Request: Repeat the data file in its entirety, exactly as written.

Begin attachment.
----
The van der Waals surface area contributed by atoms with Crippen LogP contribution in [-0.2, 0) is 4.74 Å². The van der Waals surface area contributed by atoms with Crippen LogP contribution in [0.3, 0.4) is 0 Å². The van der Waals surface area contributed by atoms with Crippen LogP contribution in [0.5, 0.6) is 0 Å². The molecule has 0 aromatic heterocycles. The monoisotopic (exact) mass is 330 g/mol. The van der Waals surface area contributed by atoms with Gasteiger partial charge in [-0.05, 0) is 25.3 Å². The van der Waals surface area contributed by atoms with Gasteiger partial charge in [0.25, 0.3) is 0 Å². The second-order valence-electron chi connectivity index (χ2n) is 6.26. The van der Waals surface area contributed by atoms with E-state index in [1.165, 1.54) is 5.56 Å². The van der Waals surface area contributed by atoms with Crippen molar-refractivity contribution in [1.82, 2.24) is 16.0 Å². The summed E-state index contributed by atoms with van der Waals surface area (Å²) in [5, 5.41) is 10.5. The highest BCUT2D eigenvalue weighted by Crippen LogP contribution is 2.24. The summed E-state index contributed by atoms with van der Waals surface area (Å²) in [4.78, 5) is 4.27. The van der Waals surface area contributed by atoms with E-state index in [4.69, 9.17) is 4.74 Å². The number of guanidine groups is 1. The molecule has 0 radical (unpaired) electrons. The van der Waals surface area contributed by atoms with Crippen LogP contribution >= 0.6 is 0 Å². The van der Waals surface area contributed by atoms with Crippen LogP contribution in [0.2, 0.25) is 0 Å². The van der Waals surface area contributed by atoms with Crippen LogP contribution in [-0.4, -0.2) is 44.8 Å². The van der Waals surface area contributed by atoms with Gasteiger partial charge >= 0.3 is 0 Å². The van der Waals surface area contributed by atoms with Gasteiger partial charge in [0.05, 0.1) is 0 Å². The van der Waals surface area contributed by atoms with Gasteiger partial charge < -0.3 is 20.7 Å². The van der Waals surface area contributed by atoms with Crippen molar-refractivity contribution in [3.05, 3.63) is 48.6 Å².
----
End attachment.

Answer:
The van der Waals surface area contributed by atoms with Crippen LogP contribution in [-0.2, 0) is 4.74 Å². The van der Waals surface area contributed by atoms with Crippen LogP contribution in [0.3, 0.4) is 0 Å². The van der Waals surface area contributed by atoms with Crippen LogP contribution in [0.5, 0.6) is 0 Å². The molecule has 0 aromatic heterocycles. The monoisotopic (exact) mass is 330 g/mol. The van der Waals surface area contributed by atoms with Gasteiger partial charge in [-0.05, 0) is 25.3 Å². The van der Waals surface area contributed by atoms with Gasteiger partial charge in [0.25, 0.3) is 0 Å². The second-order valence-electron chi connectivity index (χ2n) is 6.26. The van der Waals surface area contributed by atoms with E-state index in [1.165, 1.54) is 5.56 Å². The van der Waals surface area contributed by atoms with Crippen molar-refractivity contribution in [1.82, 2.24) is 16.0 Å². The summed E-state index contributed by atoms with van der Waals surface area (Å²) in [5, 5.41) is 10.5. The highest BCUT2D eigenvalue weighted by Crippen LogP contribution is 2.24. The summed E-state index contributed by atoms with van der Waals surface area (Å²) in [4.78, 5) is 4.27. The van der Waals surface area contributed by atoms with E-state index in [4.69, 9.17) is 4.74 Å². The number of guanidine groups is 1. The molecule has 0 radical (unpaired) electrons. The van der Waals surface area contributed by atoms with Crippen LogP contribution >= 0.6 is 0 Å². The van der Waals surface area contributed by atoms with Crippen LogP contribution in [0.2, 0.25) is 0 Å². The van der Waals surface area contributed by atoms with Crippen LogP contribution in [-0.4, -0.2) is 44.8 Å². The van der Waals surface area contributed by atoms with Gasteiger partial charge >= 0.3 is 0 Å². The van der Waals surface area contributed by atoms with Gasteiger partial charge in [0.05, 0.1) is 0 Å². The van der Waals surface area contributed by atoms with Gasteiger partial charge < -0.3 is 20.7 Å². The van der Waals surface area contributed by atoms with Crippen molar-refractivity contribution in [3.05, 3.63) is 48.6 Å².